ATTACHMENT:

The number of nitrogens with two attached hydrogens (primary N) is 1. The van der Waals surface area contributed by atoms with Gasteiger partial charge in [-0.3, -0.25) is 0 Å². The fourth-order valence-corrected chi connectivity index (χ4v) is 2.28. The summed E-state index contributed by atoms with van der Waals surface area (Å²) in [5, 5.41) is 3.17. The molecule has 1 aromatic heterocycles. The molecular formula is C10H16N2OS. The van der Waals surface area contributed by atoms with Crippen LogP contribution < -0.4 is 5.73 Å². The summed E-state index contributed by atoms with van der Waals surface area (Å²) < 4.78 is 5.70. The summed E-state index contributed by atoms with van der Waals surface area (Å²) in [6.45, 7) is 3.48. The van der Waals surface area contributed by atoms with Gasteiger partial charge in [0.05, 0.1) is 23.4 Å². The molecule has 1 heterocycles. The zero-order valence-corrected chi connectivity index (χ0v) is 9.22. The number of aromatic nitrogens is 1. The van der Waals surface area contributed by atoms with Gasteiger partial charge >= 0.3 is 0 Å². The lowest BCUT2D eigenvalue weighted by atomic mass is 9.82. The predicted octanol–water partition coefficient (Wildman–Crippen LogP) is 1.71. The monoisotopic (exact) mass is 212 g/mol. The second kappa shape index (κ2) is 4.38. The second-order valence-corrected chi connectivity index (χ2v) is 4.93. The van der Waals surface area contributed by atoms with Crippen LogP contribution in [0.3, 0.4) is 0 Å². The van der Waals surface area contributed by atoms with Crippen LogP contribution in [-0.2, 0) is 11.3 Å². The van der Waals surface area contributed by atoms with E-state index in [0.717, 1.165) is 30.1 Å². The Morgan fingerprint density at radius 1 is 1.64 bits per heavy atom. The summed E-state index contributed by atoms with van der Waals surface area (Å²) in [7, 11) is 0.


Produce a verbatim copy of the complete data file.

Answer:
The number of nitrogens with two attached hydrogens (primary N) is 1. The van der Waals surface area contributed by atoms with Gasteiger partial charge in [-0.3, -0.25) is 0 Å². The fourth-order valence-corrected chi connectivity index (χ4v) is 2.28. The summed E-state index contributed by atoms with van der Waals surface area (Å²) in [5, 5.41) is 3.17. The molecule has 1 aromatic heterocycles. The molecular formula is C10H16N2OS. The van der Waals surface area contributed by atoms with Crippen LogP contribution < -0.4 is 5.73 Å². The summed E-state index contributed by atoms with van der Waals surface area (Å²) < 4.78 is 5.70. The summed E-state index contributed by atoms with van der Waals surface area (Å²) in [6.45, 7) is 3.48. The van der Waals surface area contributed by atoms with Gasteiger partial charge in [0.05, 0.1) is 23.4 Å². The molecule has 1 heterocycles. The zero-order valence-corrected chi connectivity index (χ0v) is 9.22. The number of aromatic nitrogens is 1. The van der Waals surface area contributed by atoms with Gasteiger partial charge >= 0.3 is 0 Å². The lowest BCUT2D eigenvalue weighted by atomic mass is 9.82. The predicted octanol–water partition coefficient (Wildman–Crippen LogP) is 1.71. The monoisotopic (exact) mass is 212 g/mol. The second kappa shape index (κ2) is 4.38. The second-order valence-corrected chi connectivity index (χ2v) is 4.93. The van der Waals surface area contributed by atoms with Crippen LogP contribution in [0.3, 0.4) is 0 Å². The van der Waals surface area contributed by atoms with Crippen LogP contribution in [-0.2, 0) is 11.3 Å². The van der Waals surface area contributed by atoms with E-state index in [0.717, 1.165) is 30.1 Å². The Morgan fingerprint density at radius 1 is 1.64 bits per heavy atom. The summed E-state index contributed by atoms with van der Waals surface area (Å²) in [7, 11) is 0.